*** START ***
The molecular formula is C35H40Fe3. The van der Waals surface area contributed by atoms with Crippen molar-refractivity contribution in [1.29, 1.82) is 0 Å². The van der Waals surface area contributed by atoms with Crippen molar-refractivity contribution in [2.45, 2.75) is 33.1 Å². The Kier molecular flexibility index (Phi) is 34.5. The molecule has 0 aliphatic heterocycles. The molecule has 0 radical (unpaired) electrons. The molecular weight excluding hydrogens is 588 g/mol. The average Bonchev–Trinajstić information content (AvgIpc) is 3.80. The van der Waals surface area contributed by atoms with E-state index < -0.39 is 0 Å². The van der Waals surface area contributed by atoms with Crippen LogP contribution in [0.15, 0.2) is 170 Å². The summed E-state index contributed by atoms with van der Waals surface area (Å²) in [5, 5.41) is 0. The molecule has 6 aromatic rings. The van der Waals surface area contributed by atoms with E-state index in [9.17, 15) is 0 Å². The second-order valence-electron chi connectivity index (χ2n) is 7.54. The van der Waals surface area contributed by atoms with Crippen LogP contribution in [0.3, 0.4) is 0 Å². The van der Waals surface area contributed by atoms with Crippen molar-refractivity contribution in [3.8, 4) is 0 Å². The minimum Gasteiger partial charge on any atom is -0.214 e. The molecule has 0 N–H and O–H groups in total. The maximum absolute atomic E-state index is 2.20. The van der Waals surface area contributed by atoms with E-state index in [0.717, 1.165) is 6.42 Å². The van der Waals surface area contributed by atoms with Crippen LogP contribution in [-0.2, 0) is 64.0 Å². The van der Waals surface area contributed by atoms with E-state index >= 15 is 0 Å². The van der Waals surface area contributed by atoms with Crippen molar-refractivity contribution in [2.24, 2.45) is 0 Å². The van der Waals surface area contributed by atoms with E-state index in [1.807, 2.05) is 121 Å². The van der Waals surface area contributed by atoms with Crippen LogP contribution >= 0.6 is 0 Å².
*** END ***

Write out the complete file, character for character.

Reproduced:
The molecular formula is C35H40Fe3. The van der Waals surface area contributed by atoms with Crippen molar-refractivity contribution in [1.29, 1.82) is 0 Å². The van der Waals surface area contributed by atoms with Crippen molar-refractivity contribution in [2.45, 2.75) is 33.1 Å². The Kier molecular flexibility index (Phi) is 34.5. The molecule has 0 aliphatic heterocycles. The molecule has 0 radical (unpaired) electrons. The molecular weight excluding hydrogens is 588 g/mol. The average Bonchev–Trinajstić information content (AvgIpc) is 3.80. The van der Waals surface area contributed by atoms with E-state index < -0.39 is 0 Å². The van der Waals surface area contributed by atoms with Crippen LogP contribution in [0.15, 0.2) is 170 Å². The summed E-state index contributed by atoms with van der Waals surface area (Å²) in [5, 5.41) is 0. The molecule has 6 aromatic rings. The van der Waals surface area contributed by atoms with E-state index in [9.17, 15) is 0 Å². The second-order valence-electron chi connectivity index (χ2n) is 7.54. The van der Waals surface area contributed by atoms with Crippen LogP contribution in [0.3, 0.4) is 0 Å². The van der Waals surface area contributed by atoms with Crippen molar-refractivity contribution in [3.8, 4) is 0 Å². The minimum Gasteiger partial charge on any atom is -0.214 e. The molecule has 0 N–H and O–H groups in total. The maximum absolute atomic E-state index is 2.20. The van der Waals surface area contributed by atoms with E-state index in [0.717, 1.165) is 6.42 Å². The van der Waals surface area contributed by atoms with Crippen LogP contribution in [-0.2, 0) is 64.0 Å². The van der Waals surface area contributed by atoms with E-state index >= 15 is 0 Å². The van der Waals surface area contributed by atoms with Crippen molar-refractivity contribution in [2.24, 2.45) is 0 Å². The van der Waals surface area contributed by atoms with E-state index in [1.807, 2.05) is 121 Å². The van der Waals surface area contributed by atoms with Crippen LogP contribution >= 0.6 is 0 Å².